After 150 years, Fort Mitchel, a Civil War encampment on the north end of Hilton Head Island, finally has received the recognition it deserves. A plaque now announces its place on the National Register of Historic Places.

In a ceremony June 20 at the fort, Dr. Ehren Foley of the South Carolina Department of Archives and History, presented the official plaque to Barry Riordan, grant writer for the Heritage Library who spearheaded the recognition efforts.

In his remarks, Dr. Foley, who is the state’s Historical Marker Coordinator and National Register Historian, answered a common question: “Why did it take until now to get Fort Mitchel listed on the National Register? Part of the reason is that the National Register is driven by the people.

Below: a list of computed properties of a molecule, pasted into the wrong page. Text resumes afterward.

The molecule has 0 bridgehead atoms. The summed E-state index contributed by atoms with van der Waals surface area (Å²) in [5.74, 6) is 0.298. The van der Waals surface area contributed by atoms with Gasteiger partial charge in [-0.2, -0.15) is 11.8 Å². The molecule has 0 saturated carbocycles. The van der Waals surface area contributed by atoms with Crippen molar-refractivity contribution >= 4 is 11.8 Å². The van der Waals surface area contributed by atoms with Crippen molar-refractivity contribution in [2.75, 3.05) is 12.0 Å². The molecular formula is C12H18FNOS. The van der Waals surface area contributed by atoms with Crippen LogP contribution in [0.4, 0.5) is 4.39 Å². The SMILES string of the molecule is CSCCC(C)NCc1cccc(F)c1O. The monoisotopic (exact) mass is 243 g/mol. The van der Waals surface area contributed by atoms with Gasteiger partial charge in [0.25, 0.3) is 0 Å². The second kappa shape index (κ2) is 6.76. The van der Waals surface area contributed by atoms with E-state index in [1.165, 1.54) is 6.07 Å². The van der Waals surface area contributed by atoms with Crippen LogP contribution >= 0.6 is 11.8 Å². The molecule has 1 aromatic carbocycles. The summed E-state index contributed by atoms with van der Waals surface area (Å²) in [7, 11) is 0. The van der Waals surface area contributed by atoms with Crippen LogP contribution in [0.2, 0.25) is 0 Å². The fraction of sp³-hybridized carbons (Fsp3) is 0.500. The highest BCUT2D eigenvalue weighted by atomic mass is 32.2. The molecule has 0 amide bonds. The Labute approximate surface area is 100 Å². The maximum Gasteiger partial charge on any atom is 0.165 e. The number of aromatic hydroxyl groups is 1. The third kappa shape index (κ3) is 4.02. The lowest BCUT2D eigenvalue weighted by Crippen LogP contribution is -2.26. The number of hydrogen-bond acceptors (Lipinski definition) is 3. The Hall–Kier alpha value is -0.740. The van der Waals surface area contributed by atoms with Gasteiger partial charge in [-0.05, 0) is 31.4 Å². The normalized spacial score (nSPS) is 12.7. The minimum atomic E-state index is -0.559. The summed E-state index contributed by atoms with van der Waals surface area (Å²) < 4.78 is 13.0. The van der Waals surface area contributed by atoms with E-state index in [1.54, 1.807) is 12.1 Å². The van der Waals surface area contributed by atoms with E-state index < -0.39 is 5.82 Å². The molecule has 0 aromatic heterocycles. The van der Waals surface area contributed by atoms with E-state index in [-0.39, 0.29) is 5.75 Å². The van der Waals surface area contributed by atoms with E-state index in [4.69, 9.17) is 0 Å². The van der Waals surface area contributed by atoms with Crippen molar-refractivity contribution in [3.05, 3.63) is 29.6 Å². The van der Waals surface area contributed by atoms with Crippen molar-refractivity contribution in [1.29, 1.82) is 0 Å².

“This is not a top-down process, this is not scholars deciding which places are historic,” Foley said. “We need the people to help us identify and recognize these places.”

The process of recognition was a long and tedious one that required a detailed application, site visits, answering questions and resubmitting the request. It was well worth the time and effort, Riordan said. “There is lots of history here,” he said, “fascinating history.”

It took Union troops 16 months to build the fort, starting in 1862, and it was in use for just 14 months, Riordan said.

The Heritage Library, a nonprofit organization, owns the site at 65 Skull Creek Drive, next door to the Old Fort Pub. They receive help from the town, the county and Hilton Head Plantation to maintain the grounds.

Mayor David Bennett acknowledged the value of the recognition, not only for the island, but for Beaufort County and beyond. “By celebrating this history, we are making history,” he said. “The story of this place and its people, they matter.”

For his Eagle Scout project, Joey Reindl of Hilton Head Troop 245 will be building and installing benches at the site for future tours and lectures.

For more information and tour schedules, visit